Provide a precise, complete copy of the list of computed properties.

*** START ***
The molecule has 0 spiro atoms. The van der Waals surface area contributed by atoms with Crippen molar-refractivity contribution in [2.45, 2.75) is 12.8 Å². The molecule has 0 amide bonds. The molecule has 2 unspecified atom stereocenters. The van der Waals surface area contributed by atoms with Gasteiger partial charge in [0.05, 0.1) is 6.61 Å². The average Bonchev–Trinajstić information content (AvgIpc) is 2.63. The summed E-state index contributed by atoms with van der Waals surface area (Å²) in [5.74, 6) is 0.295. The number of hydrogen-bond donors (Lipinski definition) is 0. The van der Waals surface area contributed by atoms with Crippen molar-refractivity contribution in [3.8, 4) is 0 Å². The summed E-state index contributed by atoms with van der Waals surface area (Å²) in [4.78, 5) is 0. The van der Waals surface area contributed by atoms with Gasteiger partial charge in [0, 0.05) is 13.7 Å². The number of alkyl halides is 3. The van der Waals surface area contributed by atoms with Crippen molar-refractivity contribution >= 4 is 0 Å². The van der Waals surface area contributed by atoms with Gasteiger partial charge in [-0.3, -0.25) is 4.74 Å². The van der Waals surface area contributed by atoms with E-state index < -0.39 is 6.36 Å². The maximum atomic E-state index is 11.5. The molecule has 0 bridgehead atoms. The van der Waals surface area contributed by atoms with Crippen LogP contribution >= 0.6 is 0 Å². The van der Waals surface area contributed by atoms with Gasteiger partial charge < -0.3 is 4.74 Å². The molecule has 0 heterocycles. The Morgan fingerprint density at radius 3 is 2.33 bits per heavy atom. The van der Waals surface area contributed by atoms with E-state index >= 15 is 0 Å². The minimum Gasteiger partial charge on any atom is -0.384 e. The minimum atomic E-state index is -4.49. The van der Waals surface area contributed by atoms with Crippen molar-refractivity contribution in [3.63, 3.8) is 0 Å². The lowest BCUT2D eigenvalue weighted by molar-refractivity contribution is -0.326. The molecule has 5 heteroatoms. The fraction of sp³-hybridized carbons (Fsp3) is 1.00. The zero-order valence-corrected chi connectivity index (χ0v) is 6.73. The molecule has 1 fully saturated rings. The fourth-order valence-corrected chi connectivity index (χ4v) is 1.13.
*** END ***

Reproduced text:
The molecule has 0 spiro atoms. The van der Waals surface area contributed by atoms with Crippen molar-refractivity contribution in [2.45, 2.75) is 12.8 Å². The molecule has 0 amide bonds. The molecule has 2 unspecified atom stereocenters. The van der Waals surface area contributed by atoms with Gasteiger partial charge in [0.05, 0.1) is 6.61 Å². The average Bonchev–Trinajstić information content (AvgIpc) is 2.63. The summed E-state index contributed by atoms with van der Waals surface area (Å²) in [5.74, 6) is 0.295. The number of hydrogen-bond donors (Lipinski definition) is 0. The van der Waals surface area contributed by atoms with Crippen molar-refractivity contribution in [3.8, 4) is 0 Å². The summed E-state index contributed by atoms with van der Waals surface area (Å²) in [4.78, 5) is 0. The van der Waals surface area contributed by atoms with Gasteiger partial charge in [0, 0.05) is 13.7 Å². The number of alkyl halides is 3. The van der Waals surface area contributed by atoms with Crippen molar-refractivity contribution >= 4 is 0 Å². The van der Waals surface area contributed by atoms with Gasteiger partial charge in [-0.3, -0.25) is 4.74 Å². The van der Waals surface area contributed by atoms with E-state index < -0.39 is 6.36 Å². The maximum atomic E-state index is 11.5. The molecule has 0 bridgehead atoms. The van der Waals surface area contributed by atoms with Crippen LogP contribution >= 0.6 is 0 Å². The van der Waals surface area contributed by atoms with Gasteiger partial charge < -0.3 is 4.74 Å². The molecule has 0 heterocycles. The Morgan fingerprint density at radius 3 is 2.33 bits per heavy atom. The van der Waals surface area contributed by atoms with E-state index >= 15 is 0 Å². The minimum Gasteiger partial charge on any atom is -0.384 e. The minimum atomic E-state index is -4.49. The van der Waals surface area contributed by atoms with Crippen molar-refractivity contribution in [3.63, 3.8) is 0 Å². The lowest BCUT2D eigenvalue weighted by molar-refractivity contribution is -0.326. The molecule has 5 heteroatoms. The fraction of sp³-hybridized carbons (Fsp3) is 1.00. The zero-order valence-corrected chi connectivity index (χ0v) is 6.73. The molecule has 1 fully saturated rings. The fourth-order valence-corrected chi connectivity index (χ4v) is 1.13.